The area under each dyskinesia (or impairment) score vs. time curve was calculated for each behavioral session. The areas under the curve (AUC) in Group 1 at each dose were compared using ANOVA with post-hoc Bonferroni corrections for pairwise comparisons. AUCs for Group 2 were analyzed in the same manner. AUCs at the 2.5 mM IEM dose for dorsomedial and dorsolateral striatum (Groups 1 & 3) were compared with a 2-sample t-test. All tests were considered significant at p<0.05.

Single-unit firing rates were calculated for the period beginning 10 minutes after each infusion to 5 minutes before the next infusion (the baseline period began with the beginning of the recording; the IEM-1460 period ended with the end of the recording). The overall firing rate of each cell was computed as the number of spikes recorded in an epoch divided by the epoch duration. Firing rates of distinct cell populations in the baseline, ACSF, and IEM-1460 epochs were compared using Friedman’s test with post-hoc pairwise comparisons (SPSS 18.0). To determine if an individual unit changed its firing rate with each intervention, firing rates were computed in 1 s non-overlapping windows during the ACSF and IEM-1460 epochs, creating a distribution of firing rates for each epoch. These rates were compared using paired t-tests, with p < 0.01 considered to indicate a significant change in firing rate.


As in many brain regions (McBain and Fisahn, 2001), glutamate receptors on striatal FSIs lack GluA2 subunits as indicated by immunostaining (Bernard et al., 1997; Deng et al., 2007) and prominent inward rectification (Fig 1A). In contrast, both physiological (Fig. 1A–B) and anatomical data (Bernard et al., 1997; Deng et al., 2007) suggest that MSN AMPARs contain GluA2 subunits. This difference in glutamate receptor composition enables the selective blockade of AMPAR-mediated EPSCs in FSIs (−73 ± 2%, n = 6) using dicationic adamantane derivatives such as IEM-1460 (Magazanik et al., 1997; Buldakova et al., 2007) (Fig. 1B, D). IEM-1460 did not block MSN AMPARs (−8 ± 13%, n = 6) (Fig. B, D), MSN NMDARs (−1 ± 9%, n = 4) (Fig. 1C), or PLTS AMPARs (−7 ± 23%, n = 4) (Fig 1D). Even in the presence of 0.5 mM IEM-1460, EPSCs onto MSNs were not strongly affected (−12 ± 3%, n = 3). IEM-1460 also significantly reduced AMPAR-mediated currents in cholinergic interneurons (−45 ± 9%, n = 4; Fig. 1D), consistent with prior observations (Samoilova et al., 1999). However, the spontaneous firing rates of cholinergic cells were not affected (from 1.5 ± 0.7 Hz before IEM-1460 application to 1.7 ± 1.0 Hz after 20 minutes, n = 5; Fig. 1E).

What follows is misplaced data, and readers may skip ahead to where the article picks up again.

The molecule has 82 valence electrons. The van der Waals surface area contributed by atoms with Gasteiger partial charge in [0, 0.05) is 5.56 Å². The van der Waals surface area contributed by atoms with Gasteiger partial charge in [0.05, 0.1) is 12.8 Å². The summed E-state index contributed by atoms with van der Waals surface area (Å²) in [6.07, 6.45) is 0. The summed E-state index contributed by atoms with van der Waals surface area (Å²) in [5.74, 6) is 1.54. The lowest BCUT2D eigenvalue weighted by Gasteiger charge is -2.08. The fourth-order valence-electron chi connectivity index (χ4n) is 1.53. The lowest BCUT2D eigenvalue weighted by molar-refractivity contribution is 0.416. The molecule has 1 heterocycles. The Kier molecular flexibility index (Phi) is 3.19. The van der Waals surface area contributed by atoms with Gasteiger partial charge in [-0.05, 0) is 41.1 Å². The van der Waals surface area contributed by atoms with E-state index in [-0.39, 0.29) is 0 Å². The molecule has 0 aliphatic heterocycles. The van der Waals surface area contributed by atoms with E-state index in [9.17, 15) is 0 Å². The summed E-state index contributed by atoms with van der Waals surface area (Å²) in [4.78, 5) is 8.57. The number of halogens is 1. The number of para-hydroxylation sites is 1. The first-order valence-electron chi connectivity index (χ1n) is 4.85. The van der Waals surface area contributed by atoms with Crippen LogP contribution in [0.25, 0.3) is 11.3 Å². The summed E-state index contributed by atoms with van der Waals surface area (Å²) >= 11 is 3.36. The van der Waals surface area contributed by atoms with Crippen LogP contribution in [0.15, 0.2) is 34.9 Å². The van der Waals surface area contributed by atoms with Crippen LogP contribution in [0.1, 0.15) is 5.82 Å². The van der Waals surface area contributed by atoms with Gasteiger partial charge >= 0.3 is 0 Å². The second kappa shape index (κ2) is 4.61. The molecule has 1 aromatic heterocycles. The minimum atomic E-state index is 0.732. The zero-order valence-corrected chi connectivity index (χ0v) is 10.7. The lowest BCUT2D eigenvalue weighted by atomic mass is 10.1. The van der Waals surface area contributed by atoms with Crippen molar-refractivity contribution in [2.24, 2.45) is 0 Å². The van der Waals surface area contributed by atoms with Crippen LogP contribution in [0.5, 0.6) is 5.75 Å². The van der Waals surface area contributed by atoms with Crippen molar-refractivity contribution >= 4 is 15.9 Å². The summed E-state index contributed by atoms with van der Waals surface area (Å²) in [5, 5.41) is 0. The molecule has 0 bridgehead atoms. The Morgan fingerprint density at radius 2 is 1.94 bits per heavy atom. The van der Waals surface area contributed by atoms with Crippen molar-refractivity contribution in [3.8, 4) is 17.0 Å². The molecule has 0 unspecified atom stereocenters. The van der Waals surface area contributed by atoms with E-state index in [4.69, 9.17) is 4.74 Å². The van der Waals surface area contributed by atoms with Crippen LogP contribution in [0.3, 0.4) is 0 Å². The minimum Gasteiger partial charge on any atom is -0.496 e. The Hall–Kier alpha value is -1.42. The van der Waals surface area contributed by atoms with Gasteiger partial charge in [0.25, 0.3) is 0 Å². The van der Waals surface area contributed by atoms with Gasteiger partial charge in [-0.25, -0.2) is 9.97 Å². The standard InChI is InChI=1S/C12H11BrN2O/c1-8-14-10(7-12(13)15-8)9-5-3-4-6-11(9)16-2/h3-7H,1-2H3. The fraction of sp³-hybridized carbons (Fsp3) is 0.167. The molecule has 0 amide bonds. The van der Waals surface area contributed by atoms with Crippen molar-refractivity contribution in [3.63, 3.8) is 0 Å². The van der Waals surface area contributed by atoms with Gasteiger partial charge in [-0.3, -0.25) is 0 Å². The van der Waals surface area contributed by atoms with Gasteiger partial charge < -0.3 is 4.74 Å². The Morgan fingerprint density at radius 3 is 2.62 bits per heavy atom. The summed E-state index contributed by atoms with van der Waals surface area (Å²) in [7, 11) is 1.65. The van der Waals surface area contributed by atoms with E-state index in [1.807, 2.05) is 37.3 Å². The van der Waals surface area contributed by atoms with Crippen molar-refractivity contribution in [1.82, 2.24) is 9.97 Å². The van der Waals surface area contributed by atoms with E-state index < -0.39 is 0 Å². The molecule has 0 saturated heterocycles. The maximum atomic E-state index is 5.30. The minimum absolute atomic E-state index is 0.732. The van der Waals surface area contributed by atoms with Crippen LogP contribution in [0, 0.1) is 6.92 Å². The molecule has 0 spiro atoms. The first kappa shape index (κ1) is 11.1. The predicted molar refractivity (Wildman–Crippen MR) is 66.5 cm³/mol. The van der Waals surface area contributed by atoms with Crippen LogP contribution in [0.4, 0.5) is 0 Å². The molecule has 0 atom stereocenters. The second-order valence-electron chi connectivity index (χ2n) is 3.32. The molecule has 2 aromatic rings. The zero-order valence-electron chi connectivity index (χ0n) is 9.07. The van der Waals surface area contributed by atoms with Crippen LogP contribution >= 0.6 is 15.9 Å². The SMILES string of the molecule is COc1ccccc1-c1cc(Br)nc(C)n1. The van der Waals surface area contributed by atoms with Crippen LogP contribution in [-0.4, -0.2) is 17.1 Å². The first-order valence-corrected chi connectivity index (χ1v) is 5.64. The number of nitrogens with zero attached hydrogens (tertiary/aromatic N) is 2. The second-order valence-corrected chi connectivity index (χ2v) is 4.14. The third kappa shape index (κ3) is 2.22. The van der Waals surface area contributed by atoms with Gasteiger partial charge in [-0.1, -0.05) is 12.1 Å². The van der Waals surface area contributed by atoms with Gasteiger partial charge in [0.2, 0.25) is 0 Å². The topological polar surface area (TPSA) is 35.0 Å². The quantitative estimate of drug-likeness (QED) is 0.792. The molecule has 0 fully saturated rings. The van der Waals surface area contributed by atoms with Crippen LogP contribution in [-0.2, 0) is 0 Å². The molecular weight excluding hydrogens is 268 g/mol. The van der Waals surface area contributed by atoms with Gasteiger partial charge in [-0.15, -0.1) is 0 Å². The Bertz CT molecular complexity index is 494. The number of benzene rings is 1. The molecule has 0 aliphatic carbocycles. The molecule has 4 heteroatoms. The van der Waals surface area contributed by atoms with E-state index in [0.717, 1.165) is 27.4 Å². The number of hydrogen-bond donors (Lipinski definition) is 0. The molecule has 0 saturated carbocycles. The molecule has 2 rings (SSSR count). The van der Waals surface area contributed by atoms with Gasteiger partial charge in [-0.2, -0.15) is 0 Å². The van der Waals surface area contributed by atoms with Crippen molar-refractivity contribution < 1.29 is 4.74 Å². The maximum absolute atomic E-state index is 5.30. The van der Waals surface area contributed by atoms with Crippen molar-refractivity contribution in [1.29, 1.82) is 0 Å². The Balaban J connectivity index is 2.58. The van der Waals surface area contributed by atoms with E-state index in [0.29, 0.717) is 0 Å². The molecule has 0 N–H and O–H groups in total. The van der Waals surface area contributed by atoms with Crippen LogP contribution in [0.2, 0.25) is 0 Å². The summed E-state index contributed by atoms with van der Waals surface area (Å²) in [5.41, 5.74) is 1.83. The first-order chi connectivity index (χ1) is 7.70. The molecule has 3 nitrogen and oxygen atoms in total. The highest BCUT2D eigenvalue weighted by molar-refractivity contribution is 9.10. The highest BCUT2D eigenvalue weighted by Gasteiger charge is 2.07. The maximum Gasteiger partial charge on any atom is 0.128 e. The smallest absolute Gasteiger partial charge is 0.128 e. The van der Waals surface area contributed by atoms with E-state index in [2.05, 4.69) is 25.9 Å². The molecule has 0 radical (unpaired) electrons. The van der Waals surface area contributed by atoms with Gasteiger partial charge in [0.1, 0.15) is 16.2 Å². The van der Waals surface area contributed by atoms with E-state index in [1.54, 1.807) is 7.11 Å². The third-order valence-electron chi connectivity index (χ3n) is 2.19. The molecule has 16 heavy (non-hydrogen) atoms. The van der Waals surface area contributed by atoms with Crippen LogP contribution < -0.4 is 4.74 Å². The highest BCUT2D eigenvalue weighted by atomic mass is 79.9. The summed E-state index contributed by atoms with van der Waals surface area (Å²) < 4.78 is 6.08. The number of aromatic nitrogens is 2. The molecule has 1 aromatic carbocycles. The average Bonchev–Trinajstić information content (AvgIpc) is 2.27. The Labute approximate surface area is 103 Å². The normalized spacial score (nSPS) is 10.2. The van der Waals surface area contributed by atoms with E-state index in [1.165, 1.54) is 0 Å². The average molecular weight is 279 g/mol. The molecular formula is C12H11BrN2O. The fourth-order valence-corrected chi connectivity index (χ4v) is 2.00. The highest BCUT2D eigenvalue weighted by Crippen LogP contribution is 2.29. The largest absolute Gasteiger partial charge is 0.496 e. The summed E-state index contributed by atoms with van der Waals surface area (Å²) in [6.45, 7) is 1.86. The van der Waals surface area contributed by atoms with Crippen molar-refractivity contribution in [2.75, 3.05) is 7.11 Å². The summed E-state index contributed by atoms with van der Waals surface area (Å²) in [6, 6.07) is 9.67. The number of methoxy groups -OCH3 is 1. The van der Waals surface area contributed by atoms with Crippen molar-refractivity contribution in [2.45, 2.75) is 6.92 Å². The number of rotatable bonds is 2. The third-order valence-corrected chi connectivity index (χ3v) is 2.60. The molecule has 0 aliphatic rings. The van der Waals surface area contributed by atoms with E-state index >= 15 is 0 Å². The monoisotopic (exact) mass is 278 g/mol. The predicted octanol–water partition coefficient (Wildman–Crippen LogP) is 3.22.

To examine the effect of IEM-1460 on striatal neurons in vivo, we recorded from dorsolateral (sensorimotor) striatum in awake, unrestrained mice during local infusions of ACSF (control) or IEM-1460 (1 mM) (Fig. 1A). Presumed MSNs and FSIs were readily classified (Fig. 2B) using criteria previously established in rats (Berke, 2008; Gage et al., 2010; Wiltschko et al., 2010). IEM-1460 consistently reduced the activity of all FSIs (12/12 cells; average rate decreased from 19.9 Hz to 8.0 Hz, p = 0.007) (Fig. 2C–E). By contrast MSNs showed no consistent response to IEM (Fig. 2C–E), and no significant change in average firing rate (from 1.2 Hz to 1.8 Hz, p = 0.33).

Next, we analyzed the behavioral effects of intrastriatal IEM-1460 over a range of doses. Mice receiving 1 mM IEM-1460 into dorsolateral striatum appeared relatively normal at rest. However, as they initiated activity, the mice developed prolonged, twisted postures resembling dystonia, together with jerky, repetitive movements (Fig 3A). These abnormal movements were directed contralaterally, and predominantly involved the head and neck (Fig 3B). At the highest dose of IEM-1460 (2.5 mM) motor impairments became more continuous, widespread and severe (Fig. 3C–D). In a separate group of mice, we infused this highest dose of IEM-1460 into dorsomedial striatum — a subregion that has few FSIs (Berke et al., 2004) — and observed only mild dyskinesia (Fig. 3E–G).